Sunday, January 30, 2005
Poverty: The moral issue that crosses theological lines.
An important religion story in today's New York Times gets enough space to move well beyond many stereotypes about American Christianity, left and right. John Leland doesn't start with Jim Wallis, but Wallis captures the essence of the story:
In postelection analyses, "values voters" were often equated with evangelical Christians, just as "values" were equated with opposition to abortion and gay marriage. But evangelical churches and seminaries have become increasingly mobilized around poverty both in the United States and abroad.
"The perception of evangelicals is that all they care about is abortion and gay marriage, but it isn't true," he said. "It hasn't been for years."
As evidence, Leland describes an upcoming National Council of Churches summit focused on "world peace and the elimination of global poverty" and a group of evangelicals including David J. Frenchak, president of the Seminary Consortium for Urban Pastoral Education, who are working on a book that moves the "moral values" focus back to poverty, which is what the Bible emphasizes as a much more fundamental ethical concern than homosexuality or abortion. He also interviews Glen E. Stassen, a professor of Christian ethics at Fuller Theological Seminary:
"A lot of Christians who are worried about abortion see poverty as a pro-life issue, because if you undermine the safety net for poor mothers, you'll increase the abortion rate and infant mortality rate," Dr. Stassen said. "We've seen that happen since welfare reform, just as the Catholic bishops predicted."
Dr. Stassen, who describes himself as "pro-life," added that many evangelicals, including his students, want to change the current moral values rhetoric because they think it drives people from, rather than to, the church. "They're both offended and worried that it will persuade people concerned about justice that they should not be Christians," he said.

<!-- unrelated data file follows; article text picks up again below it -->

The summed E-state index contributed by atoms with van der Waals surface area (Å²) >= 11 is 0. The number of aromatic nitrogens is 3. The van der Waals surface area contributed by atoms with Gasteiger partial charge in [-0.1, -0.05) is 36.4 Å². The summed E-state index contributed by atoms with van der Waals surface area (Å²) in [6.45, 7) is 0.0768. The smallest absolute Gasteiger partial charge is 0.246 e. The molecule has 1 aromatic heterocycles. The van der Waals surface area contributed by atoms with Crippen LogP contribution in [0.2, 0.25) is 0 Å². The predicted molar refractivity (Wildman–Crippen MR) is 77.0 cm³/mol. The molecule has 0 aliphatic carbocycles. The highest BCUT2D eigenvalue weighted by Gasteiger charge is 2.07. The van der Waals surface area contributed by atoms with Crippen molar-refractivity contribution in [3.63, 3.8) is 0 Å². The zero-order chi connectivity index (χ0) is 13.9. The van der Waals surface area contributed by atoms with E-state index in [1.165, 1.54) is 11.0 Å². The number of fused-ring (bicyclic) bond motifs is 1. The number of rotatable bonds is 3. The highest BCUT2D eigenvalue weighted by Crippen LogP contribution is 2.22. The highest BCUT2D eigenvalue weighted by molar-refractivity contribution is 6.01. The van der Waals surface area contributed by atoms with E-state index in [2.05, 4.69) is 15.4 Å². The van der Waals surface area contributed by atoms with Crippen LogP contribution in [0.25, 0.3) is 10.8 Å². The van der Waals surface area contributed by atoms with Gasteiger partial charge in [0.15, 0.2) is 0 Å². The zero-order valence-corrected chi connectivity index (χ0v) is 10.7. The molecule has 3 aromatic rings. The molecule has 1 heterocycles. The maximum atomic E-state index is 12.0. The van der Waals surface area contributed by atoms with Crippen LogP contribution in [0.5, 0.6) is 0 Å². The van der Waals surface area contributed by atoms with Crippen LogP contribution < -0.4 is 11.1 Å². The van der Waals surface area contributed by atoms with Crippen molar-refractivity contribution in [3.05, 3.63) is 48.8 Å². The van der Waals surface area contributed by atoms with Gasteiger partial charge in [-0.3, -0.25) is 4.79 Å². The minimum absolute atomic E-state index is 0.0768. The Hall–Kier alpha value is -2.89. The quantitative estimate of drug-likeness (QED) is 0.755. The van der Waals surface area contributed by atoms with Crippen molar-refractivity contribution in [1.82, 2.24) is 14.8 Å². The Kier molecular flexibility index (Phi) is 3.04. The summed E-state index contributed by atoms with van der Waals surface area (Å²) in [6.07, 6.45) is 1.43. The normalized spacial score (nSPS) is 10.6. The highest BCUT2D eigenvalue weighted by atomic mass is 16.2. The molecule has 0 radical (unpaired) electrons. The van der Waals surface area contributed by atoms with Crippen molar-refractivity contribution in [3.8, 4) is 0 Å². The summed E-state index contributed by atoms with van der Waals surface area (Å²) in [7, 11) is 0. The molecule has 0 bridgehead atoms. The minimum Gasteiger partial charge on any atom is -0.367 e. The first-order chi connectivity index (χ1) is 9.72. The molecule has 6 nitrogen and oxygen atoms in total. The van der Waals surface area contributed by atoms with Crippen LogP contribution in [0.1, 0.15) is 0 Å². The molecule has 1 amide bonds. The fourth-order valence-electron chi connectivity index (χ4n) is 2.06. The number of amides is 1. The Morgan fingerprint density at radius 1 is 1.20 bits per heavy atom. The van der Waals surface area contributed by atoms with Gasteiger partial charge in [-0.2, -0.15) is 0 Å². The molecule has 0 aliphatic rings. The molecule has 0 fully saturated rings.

("One More 'Moral Value': Fighting Poverty," John Leland, New York Times 1.30.05, reg req'd)
One false note in an otherwise good article: Leland describes the National Council of Churches as "an association of liberal denominations that represents more than 100,000 congregations." The NCC's advocacy efforts may be well-known for their liberalism, but the association is an ecumenical organization made up of Protestant and Orthodox denominations that would be very hard to categorize as "liberal." The United Methodist Church, for example, is the largest denomination in the NCC — and it includes a sizable number of liberal congregations — but to call it a "liberal" denomination would be grossly misleading. Even the United Church of Christ, which plays the role of "most liberal Christian denomination" in the media these days, found in 2001 that members of its churches were "slightly more likely to self-identify as 'conservative' rather than 'liberal'—both theologically and politically." (United Church News, October 2004)
Christians who want to bring poverty to the top of the agenda in the churches will need to find effective ways to speak to other Christians without presuming that political liberalism is the starting point. The students at Fuller are allies in this cause, even if many liberal Christians disagree with them on other theological or political issues.
Copyright © 2005 by Philocrites | Posted 30 January 2005 at 10:35 AM